So, it’s not as easy as it seemed to learn to slow down, relax, and pay attention to the deeper aspects of life. Having had four days in a row with very little to do, I am now sure it is possible and very easy to waste time. I seem to be able to distract myself from what is deep with many, many things. But then again, I do feel my body starting to unwind…
Are there rules to resting? Is there a right way (and, therefore, a wrong way) to relax? The words, “Honor the Sabbath Day and keep it holy” have been running through my mind. What, exactly, does it mean to honor a day of rest and keep it holy? What would be a profane use of it? Watching the Super Bowl? Playing video games? Doing nothing and just letting time pass by without a plan or even an effort to manage it? I have to admit to having done all those things. Did I dishonor my sabbath time?
I have been going to church, and that has been good, if a bit awkward. It’s strange to be a minister in the pews. Many of my friends and colleagues go to this church, so there is no real way to keep quiet about being a minister. Besides, as soon as anyone asks me where I’m from or what I do, I tell them. I just don’t want to lie or even obfuscate the truth. So I never fully get to be *just* a congregant, there for my own worship needs. But that’s okay. I’m still enjoying it. It’s good to hear new songs and see new ways of doing things. And it’s good to know that I’m not “on”–no one will rush up to me for the answer to a question or to solve a problem. And that is enough. I get to go to church knowing that I am not there for everyone else, but for me.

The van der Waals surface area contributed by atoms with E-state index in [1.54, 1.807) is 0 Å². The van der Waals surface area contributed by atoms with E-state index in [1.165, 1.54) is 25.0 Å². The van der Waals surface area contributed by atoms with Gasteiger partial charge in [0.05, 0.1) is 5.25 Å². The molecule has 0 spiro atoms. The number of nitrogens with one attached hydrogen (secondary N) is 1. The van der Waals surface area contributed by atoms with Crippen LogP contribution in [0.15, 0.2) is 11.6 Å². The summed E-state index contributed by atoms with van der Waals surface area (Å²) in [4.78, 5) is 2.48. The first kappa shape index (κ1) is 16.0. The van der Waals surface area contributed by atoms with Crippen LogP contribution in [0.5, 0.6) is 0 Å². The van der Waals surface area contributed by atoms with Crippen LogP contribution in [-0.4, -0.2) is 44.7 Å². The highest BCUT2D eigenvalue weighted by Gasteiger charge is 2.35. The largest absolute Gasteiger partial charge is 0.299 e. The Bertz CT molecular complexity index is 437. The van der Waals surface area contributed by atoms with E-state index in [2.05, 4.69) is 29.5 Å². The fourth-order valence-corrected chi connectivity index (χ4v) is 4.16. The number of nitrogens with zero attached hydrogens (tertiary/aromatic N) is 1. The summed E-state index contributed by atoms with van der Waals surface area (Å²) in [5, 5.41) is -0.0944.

I’m still a little homesick, but am realizing that’s okay too. It’s good for me to miss the people I love and to miss the community I am called to serve. It’s good for me to understand, in a new way, how valuable they are. It’s good for me to learn to transform homesickness into gratitude and appreciation. And it’s good for me–very good–to have this time of learning to honor this sabbath.